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“I’m Scared I’m Going To Get COVID-19”

Every single morning of the past month, I’ve woken up with a scratchy throat. Every single morning, I think uh-oh. It’s happening. I’ve got it.

Spoiler: I haven’t gotten it. Yet. I expect I will someday.

Flattening the curve is important to keep from overwhelming our medical system, which would lead to more deaths. But theoretically, we’ll still have just as many cases this way as we would if we let it run wild. Because we have no vaccine, we can’t stop this thing from spreading. We really need to keep everyone from getting it at one time, but realistically we can’t stop people from getting it eventually.

So yeah, I’ve accepted the fact that I’ll eventually get COVID-19. You most likely will too.

And yes, that could end badly for you. But it might not be that bad. In fact, it likely won’t be that bad. We hear about the hospitalizations and the deaths because that’s what’s being reported, but it looks like the general consensus is that 80% of cases are labelled as “mild”. This isn’t a mild cold, exactly—in this case, “mild” literally means anything except “going to the hospital”—but it won’t kill you. 80% is eight out of ten. If, on some weird timeline, all members of both the Backstreet Boys and *NSYNC got COVID-19 at the same time, Justin Timberlake, JC Chasez, Chris Kirkpatrick, Joey Fatone, Lance Bass, AJ McLean, Kevin Richardson, and Brian Littrell would be getting their frosted tips touched up in two weeks—and realistically speaking, Nick Carter and Howie would be back on the tour bus after a month or so of recovery.

Ah, the 90s. A simpler, leather-ier time.

Don’t get me wrong: this is an extremely serious situation. We need to be taking all the precautions we’re taking and more. People have died. People will continue to die. More people are getting seriously ill and dying than probably ought to, and we’re not exactly ahead of this thing. You need to be careful about protecting yourself and staying at home—especially if you have any co-morbidities or are in an at-risk group. Everyone thinks the worst only happens to someone else, but it could just as easily happen to you. Even if you’re part of the vast majority that avoids the hospital, you’ll still be pretty sick for a while. Too sick to work, in most cases. And of course, there are other things to be afraid of—the economy’s in trouble and you’re probably worried about your loved ones.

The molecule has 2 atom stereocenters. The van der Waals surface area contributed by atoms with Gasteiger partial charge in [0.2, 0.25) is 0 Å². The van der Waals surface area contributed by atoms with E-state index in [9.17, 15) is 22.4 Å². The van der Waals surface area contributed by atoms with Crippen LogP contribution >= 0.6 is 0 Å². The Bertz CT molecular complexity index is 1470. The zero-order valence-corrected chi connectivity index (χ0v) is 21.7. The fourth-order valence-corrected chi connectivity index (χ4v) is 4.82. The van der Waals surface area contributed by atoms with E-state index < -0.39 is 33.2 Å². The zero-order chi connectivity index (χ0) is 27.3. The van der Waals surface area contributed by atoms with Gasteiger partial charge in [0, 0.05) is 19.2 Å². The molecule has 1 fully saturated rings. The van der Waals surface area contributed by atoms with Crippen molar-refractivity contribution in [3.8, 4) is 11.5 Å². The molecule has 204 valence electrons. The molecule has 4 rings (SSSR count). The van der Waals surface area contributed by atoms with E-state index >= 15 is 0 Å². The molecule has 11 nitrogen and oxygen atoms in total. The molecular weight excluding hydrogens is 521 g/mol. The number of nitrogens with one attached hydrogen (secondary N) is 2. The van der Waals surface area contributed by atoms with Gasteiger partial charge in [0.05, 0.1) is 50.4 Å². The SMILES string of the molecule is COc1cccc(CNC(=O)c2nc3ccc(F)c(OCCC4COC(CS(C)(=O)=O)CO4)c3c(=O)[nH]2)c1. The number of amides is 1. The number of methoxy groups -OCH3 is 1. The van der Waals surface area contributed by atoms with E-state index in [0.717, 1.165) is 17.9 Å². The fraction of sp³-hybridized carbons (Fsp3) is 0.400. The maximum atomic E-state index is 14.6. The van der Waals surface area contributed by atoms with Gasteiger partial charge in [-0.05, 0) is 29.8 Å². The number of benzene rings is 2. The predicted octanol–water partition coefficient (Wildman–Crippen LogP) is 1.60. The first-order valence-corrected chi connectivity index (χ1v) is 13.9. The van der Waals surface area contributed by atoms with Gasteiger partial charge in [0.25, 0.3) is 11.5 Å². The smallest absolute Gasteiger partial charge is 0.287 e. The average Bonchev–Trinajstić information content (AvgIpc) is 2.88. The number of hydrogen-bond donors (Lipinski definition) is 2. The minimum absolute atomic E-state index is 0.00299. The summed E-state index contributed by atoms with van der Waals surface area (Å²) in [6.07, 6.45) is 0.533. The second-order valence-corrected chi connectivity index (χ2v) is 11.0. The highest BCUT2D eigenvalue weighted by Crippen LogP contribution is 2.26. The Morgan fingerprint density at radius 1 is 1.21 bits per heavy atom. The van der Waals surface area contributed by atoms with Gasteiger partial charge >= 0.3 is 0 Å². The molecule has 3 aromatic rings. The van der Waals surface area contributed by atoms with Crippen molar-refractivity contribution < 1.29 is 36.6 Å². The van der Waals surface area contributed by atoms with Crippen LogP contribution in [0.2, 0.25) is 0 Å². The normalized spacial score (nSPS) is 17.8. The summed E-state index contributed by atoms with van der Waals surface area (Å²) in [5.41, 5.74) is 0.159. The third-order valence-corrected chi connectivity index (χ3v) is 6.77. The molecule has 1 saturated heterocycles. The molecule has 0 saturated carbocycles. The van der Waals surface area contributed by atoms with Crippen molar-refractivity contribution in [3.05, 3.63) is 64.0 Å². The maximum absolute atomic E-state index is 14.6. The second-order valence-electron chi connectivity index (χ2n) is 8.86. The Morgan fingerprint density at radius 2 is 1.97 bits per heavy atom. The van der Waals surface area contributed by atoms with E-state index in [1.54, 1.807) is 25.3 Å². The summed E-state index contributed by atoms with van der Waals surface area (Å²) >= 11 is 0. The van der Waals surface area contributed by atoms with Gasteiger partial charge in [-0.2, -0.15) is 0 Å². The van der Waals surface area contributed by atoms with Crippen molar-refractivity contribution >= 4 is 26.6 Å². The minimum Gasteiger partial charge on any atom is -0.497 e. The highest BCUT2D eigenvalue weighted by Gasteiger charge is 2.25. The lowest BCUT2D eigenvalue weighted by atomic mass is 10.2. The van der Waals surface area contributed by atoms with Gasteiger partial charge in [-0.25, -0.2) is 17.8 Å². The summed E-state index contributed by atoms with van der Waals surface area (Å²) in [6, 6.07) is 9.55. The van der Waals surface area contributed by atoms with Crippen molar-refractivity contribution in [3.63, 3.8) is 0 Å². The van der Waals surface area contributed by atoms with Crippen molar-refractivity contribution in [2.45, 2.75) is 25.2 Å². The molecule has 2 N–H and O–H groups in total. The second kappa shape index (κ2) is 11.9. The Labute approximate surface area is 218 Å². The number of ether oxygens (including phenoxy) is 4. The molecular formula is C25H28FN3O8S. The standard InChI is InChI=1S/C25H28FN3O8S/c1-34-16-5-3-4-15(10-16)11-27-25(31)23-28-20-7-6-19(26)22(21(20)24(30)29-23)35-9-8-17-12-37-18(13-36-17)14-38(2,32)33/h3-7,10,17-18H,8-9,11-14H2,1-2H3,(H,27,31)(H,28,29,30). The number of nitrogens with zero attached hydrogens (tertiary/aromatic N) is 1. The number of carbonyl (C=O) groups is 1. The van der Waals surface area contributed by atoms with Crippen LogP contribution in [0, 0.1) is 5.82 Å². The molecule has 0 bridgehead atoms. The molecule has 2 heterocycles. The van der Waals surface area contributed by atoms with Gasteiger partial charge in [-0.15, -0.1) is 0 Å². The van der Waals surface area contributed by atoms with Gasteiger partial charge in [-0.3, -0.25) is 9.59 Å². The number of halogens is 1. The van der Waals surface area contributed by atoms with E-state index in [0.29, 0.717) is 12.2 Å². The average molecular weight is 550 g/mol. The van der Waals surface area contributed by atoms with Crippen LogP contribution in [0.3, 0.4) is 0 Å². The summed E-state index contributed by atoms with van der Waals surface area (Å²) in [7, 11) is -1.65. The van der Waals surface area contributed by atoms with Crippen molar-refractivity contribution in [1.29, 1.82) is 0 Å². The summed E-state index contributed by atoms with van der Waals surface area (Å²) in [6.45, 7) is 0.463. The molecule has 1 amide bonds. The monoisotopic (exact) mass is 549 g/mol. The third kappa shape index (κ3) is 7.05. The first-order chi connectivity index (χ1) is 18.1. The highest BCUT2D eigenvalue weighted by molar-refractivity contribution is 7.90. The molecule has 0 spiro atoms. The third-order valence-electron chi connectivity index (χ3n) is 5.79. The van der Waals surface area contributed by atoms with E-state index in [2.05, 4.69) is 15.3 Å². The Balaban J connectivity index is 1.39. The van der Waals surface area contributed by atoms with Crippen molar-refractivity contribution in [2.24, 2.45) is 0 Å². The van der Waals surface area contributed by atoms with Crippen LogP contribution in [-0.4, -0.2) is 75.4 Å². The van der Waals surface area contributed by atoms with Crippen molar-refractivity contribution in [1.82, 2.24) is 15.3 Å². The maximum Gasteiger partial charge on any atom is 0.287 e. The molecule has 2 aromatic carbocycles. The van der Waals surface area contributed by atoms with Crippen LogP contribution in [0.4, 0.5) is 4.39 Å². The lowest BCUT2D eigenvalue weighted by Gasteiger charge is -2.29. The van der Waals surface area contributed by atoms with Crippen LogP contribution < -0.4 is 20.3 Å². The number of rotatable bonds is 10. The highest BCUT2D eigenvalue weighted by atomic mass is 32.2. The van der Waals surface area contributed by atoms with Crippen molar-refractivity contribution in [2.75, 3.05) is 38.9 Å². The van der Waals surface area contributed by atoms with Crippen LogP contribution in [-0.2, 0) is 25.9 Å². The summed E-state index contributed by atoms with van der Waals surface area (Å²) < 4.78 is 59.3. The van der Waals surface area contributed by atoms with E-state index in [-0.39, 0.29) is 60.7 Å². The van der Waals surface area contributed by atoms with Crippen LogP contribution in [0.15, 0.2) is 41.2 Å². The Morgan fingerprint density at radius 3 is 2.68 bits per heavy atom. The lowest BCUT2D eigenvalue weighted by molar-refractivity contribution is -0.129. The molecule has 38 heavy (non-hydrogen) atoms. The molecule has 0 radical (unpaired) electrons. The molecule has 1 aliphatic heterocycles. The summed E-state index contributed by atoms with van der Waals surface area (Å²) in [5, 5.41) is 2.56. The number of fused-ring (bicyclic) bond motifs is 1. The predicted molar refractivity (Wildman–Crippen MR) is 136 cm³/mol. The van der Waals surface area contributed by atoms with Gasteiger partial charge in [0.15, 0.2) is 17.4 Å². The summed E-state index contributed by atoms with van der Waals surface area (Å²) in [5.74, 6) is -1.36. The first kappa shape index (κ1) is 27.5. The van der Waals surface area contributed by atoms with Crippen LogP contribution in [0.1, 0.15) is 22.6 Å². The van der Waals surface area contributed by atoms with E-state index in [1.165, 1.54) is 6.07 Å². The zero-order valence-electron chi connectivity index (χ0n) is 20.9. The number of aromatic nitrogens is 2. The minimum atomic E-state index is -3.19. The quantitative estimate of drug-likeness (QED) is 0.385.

That said, it’s important to keep a level head. Real life is still happening(ish). If you convince yourself that you’re going to die if you catch this thing, you’re going to get stuck in that mindset even after we’re allowed to return to the world. How you react now is how you’ll react in the future.

Again, unless you’re older, repeatedly exposed (like healthcare workers), or chronically ill, you are much more likely to recover than not. It won’t be a fun two weeks, but in the vast majority of cases you’ll be okay without medical intervention. The big scary numbers you see reported on the news don’t reflect most people that have actually contracted this virus. The media doesn’t really know the good numbers because most mild cases aren’t recorded. In most areas of the country, as of this writing, the requirements for getting tested are pretty stringent: you must be a certain age, a healthcare worker, or have severe symptoms. You’ll likely pass this thing without ever becoming a statistic. You might get it and not even know you’ve had it!